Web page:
And in another head scratcher: An IPD officer is arrested for DWI for a second time in a year and still on the force. Last time, after an off-duty security job in Broad Ripple, this guy got in his car and drove away under the watchful eyes of his fellow officers who promptly arrested him. This time, he was caught weaving down Keystone -- having just come from Broad Ripple. After the last incident, he was suspended for 45 days and sent to treatment. Now, I'm all about second chances, but why is no one asking the obvious question: How is this guy still an IPD officer?

Thursday, June 01, 2006

What's Your Best Feature?

If you haven't heard yet about the .5 mm Project from local photographer Keith Clark, you will. Clark, an architect by day, started the project in February with a mission to find and photograph 100 people and their favorite body parts. So far, he's shot arms, legs, eyes, bellies, backs, shoulders, feet, and more. ("It's funny," he says. "I can't believe I haven't had a guy say his penis is his favorite body part yet.") The photos are fun, beautiful, and ultimately, a very telling exploring self-image by focusing on what people like about themselves, instead of what they dislike.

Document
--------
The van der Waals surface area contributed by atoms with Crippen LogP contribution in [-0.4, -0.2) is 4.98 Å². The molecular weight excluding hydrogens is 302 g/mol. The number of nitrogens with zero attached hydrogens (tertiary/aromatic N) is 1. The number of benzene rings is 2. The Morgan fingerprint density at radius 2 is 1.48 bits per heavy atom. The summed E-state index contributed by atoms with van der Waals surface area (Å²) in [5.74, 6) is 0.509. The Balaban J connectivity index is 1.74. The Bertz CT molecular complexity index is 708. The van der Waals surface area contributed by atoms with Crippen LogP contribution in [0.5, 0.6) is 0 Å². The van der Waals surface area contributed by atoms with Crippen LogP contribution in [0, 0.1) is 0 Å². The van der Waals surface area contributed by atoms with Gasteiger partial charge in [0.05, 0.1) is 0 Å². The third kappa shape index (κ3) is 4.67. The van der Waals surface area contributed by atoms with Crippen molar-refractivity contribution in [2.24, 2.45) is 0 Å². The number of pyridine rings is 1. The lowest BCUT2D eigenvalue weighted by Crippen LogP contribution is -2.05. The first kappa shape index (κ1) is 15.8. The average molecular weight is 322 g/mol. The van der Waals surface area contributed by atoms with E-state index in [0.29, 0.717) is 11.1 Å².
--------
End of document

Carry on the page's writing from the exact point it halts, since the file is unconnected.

Look for mentions of Keith's project in a June issue of InTake (he photographed several of the editors and writers) and the July Indianapolis Monthly. He's had one gallery approach him about a show and I think a launch party would be a real hoot. But for Keith, it's about the art, the exploration and the people. He's photographed 60-70 subjects so far and looking to finish in the next couple of months. If you're interested in participating, contact Keith Clark though his "subjects" page.

And yes, those are my legs. My favorite body part.